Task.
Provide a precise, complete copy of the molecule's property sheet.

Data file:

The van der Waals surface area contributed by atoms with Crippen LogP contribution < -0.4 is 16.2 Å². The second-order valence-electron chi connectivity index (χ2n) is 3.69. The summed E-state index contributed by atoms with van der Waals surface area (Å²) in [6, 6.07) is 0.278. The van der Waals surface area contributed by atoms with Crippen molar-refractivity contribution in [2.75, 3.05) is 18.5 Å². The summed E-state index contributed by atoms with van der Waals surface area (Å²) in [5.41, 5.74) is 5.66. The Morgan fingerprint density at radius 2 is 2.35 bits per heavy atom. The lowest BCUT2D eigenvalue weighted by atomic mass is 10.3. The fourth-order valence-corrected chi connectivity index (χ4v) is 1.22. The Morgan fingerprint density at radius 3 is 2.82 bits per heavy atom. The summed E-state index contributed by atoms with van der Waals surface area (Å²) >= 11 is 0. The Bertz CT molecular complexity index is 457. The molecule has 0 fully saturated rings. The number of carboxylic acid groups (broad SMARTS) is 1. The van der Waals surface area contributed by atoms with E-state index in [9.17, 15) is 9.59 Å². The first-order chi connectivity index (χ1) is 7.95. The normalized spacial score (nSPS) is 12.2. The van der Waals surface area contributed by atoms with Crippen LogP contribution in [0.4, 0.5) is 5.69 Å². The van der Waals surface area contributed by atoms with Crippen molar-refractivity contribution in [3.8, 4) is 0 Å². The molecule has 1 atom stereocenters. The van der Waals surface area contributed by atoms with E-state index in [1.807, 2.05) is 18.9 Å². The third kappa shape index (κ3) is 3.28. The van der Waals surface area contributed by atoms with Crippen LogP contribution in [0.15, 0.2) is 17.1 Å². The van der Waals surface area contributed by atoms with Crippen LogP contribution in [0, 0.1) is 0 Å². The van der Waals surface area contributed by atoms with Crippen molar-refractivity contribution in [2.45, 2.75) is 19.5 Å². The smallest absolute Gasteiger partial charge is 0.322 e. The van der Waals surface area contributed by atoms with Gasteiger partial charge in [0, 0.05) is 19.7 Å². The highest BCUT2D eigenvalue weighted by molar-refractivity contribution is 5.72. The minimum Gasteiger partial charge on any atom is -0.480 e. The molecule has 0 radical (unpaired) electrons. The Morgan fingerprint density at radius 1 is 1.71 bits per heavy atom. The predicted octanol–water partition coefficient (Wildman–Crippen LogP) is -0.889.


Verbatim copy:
The van der Waals surface area contributed by atoms with Crippen LogP contribution < -0.4 is 16.2 Å². The second-order valence-electron chi connectivity index (χ2n) is 3.69. The summed E-state index contributed by atoms with van der Waals surface area (Å²) in [6, 6.07) is 0.278. The van der Waals surface area contributed by atoms with Crippen molar-refractivity contribution in [2.75, 3.05) is 18.5 Å². The summed E-state index contributed by atoms with van der Waals surface area (Å²) in [5.41, 5.74) is 5.66. The Morgan fingerprint density at radius 2 is 2.35 bits per heavy atom. The lowest BCUT2D eigenvalue weighted by atomic mass is 10.3. The fourth-order valence-corrected chi connectivity index (χ4v) is 1.22. The Morgan fingerprint density at radius 3 is 2.82 bits per heavy atom. The summed E-state index contributed by atoms with van der Waals surface area (Å²) >= 11 is 0. The Bertz CT molecular complexity index is 457. The molecule has 0 fully saturated rings. The number of carboxylic acid groups (broad SMARTS) is 1. The van der Waals surface area contributed by atoms with E-state index in [9.17, 15) is 9.59 Å². The first-order chi connectivity index (χ1) is 7.95. The normalized spacial score (nSPS) is 12.2. The van der Waals surface area contributed by atoms with Crippen LogP contribution in [0.4, 0.5) is 5.69 Å². The van der Waals surface area contributed by atoms with Crippen molar-refractivity contribution in [3.8, 4) is 0 Å². The molecule has 1 atom stereocenters. The van der Waals surface area contributed by atoms with E-state index in [1.807, 2.05) is 18.9 Å². The third kappa shape index (κ3) is 3.28. The van der Waals surface area contributed by atoms with Crippen LogP contribution in [0.15, 0.2) is 17.1 Å². The van der Waals surface area contributed by atoms with Crippen LogP contribution in [0, 0.1) is 0 Å². The van der Waals surface area contributed by atoms with Crippen molar-refractivity contribution in [2.45, 2.75) is 19.5 Å². The smallest absolute Gasteiger partial charge is 0.322 e. The van der Waals surface area contributed by atoms with Gasteiger partial charge in [0, 0.05) is 19.7 Å². The highest BCUT2D eigenvalue weighted by molar-refractivity contribution is 5.72. The minimum Gasteiger partial charge on any atom is -0.480 e. The molecule has 0 radical (unpaired) electrons. The Morgan fingerprint density at radius 1 is 1.71 bits per heavy atom. The predicted octanol–water partition coefficient (Wildman–Crippen LogP) is -0.889.